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The Lightbulb Conspiracy—Why Consumer Products Don’t Last

March 21st 2011

Book Covers - Lightbulb #2

There once was a time when consumer goods were built to last. Then, in the 1920s, a group of businessmen realized that the longer their product lasted, the less money they made, thus ‘Planned Obsolescence’ was born, and manufacturers have been engineering products to fail ever since.

Cosima Dannoritzer’s documentary The Light Bulb Conspiracy beautifully separates fact from myth as it charts the rise and evolution of Planned Obsolescence from the early 20th century up to the present, and looks at its impact on our current society. The sight of thousands of tons of electronic equipment dumped in Ghana, Africa, in what used to be a natural reserve—which is now completely destroyed and polluted, is a harrowing reminder of the dark side of the consumer society.

What makes this film fascinating is that it goes beyond the environmental frame to tackle a much more fundamental aspect of the issue—the economic logic behind Planned Obsolescence. As an advertising magazine warned in 1928, “an article that refuses to wear out is a tragedy for business.” With examples ranging from light bulbs to nylon stockings, from cars to iPods and inkjet printers, the film deftly explores how Planned Obsolescence has become the basis for economic growth with a highly crafted combination of investigative research and rare archive footage.

An European success

The film, produced by Media 3.14, based in Spain, and Article Z, based in France, and backed by ARTE, TVE, TVC and other international broadcasters, is enjoying a great success in Europe. It has gathered over 2.5 millions television viewers so far and hundreds of thousands of streamings on the broadcaster’s websites.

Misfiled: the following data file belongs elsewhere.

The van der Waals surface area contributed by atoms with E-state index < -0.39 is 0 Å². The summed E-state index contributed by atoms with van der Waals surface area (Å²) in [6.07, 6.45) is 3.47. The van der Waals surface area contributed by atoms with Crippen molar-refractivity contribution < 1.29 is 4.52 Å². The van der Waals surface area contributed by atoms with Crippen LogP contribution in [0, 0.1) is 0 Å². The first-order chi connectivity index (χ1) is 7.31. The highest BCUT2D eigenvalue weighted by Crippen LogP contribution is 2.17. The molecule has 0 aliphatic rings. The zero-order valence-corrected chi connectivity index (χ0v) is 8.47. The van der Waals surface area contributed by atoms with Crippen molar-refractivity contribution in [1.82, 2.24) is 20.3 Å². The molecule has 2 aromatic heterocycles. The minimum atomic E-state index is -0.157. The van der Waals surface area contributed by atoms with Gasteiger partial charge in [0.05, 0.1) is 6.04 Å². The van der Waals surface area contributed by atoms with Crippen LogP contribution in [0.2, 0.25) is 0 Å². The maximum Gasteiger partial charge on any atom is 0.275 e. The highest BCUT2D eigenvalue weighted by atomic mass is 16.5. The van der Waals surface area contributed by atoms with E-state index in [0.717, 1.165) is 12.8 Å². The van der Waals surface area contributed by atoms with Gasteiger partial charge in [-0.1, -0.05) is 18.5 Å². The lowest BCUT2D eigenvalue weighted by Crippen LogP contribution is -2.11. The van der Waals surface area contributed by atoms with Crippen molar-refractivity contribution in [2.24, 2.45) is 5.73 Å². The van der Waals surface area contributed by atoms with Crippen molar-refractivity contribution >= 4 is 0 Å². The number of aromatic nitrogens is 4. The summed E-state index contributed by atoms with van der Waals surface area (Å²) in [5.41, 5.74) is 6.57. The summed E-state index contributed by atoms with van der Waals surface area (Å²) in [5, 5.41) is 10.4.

Beyond the figures, the film’s impact can be gauged by other indicators. In Spain, the word “obsolescence” (an obscure engineering term prior to the showing of the film) has become part of the current vocabulary and shows up in the press, the media and the blogosphere. Indeed, the film speaks to a large and diverse audience: the director has been asked to appear at Q&A sessions in settings as different as an anti-capitalist community center in Barcelona and an élite international school in Switzerland where, in their own words, “the ruling classes of the future” are educated.

The Light Bulb Conspiracy was screened March 17 and 18 at the Environmental Film Festival in Washington DC. It won the Best Science and Technology Film award at the 2010 Guangzhou International Documentary Film Festival (China) and is nominated to the upcoming Focal International Awards in London.

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